Sitting or lying down, (with the exception of sleeping), are what we call ‘sedentary’ behaviours. You can be sedentary at work, at school, at home, when travelling or during leisure time. Sedentary behaviour requires little energy expenditure. Examples of sedentary behaviour include:
- Sitting or lying down while watching television or playing electronic games.
- Sitting while driving a vehicle, or while travelling.
- Sitting or lying down to read, study, write, or work at a desk or computer.
There is a difference between a person who is sedentary and a person who is physically inactive. Being ‘physically inactive’ means not doing enough physical activity (in other words, not meeting the physical activity guidelines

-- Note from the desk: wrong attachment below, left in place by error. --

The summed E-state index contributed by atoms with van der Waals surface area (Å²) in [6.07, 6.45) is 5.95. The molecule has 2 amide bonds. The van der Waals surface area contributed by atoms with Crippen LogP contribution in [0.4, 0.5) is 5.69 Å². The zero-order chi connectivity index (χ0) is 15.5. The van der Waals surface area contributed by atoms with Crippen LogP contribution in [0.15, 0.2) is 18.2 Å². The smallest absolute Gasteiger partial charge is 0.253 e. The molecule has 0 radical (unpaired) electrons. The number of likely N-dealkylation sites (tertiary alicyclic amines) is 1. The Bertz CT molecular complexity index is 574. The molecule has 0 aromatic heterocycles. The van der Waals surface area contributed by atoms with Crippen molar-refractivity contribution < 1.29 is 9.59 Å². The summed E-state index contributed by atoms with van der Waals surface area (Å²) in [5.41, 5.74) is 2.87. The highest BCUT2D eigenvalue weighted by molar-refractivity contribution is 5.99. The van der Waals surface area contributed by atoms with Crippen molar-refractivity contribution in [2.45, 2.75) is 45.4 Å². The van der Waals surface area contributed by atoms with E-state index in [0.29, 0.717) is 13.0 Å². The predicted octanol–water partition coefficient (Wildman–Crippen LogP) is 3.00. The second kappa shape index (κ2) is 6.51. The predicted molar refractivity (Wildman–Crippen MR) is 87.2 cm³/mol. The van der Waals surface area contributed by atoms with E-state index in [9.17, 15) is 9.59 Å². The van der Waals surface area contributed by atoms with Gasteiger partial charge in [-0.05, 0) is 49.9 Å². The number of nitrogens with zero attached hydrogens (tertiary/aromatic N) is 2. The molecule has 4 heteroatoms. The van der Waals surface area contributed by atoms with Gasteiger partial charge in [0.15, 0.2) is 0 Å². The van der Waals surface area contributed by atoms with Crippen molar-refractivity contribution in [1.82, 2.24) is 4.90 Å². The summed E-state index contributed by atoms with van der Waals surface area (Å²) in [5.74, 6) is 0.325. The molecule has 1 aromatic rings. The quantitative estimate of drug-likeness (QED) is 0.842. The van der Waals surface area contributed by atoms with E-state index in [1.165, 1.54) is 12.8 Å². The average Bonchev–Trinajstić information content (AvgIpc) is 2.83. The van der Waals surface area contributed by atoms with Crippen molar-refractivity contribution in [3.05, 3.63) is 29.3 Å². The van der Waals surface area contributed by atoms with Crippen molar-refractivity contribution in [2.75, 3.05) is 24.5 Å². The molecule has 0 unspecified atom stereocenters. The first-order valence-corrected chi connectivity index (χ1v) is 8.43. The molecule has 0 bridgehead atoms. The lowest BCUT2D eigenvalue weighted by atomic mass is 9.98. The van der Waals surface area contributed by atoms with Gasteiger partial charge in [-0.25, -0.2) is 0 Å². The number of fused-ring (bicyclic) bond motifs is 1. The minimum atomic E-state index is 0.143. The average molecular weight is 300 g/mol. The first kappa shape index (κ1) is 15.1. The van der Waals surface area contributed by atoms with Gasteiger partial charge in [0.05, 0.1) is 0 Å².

). However, being ‘sedentary’ means sitting or lying down for long periods. So, a person can do enough physical activity to meet the guidelines and still be considered sedentary if they spend a large amount of their day sitting or lying down at work, at home, for study, for travel or during their leisure time.
Sedentary behaviour is associated with poorer health outcomes, including an increased risk of type 2 diabetes. You will benefit from minimising time spent sitting each day, and from breaking up periods of time spent being sedentary, as often as possible.
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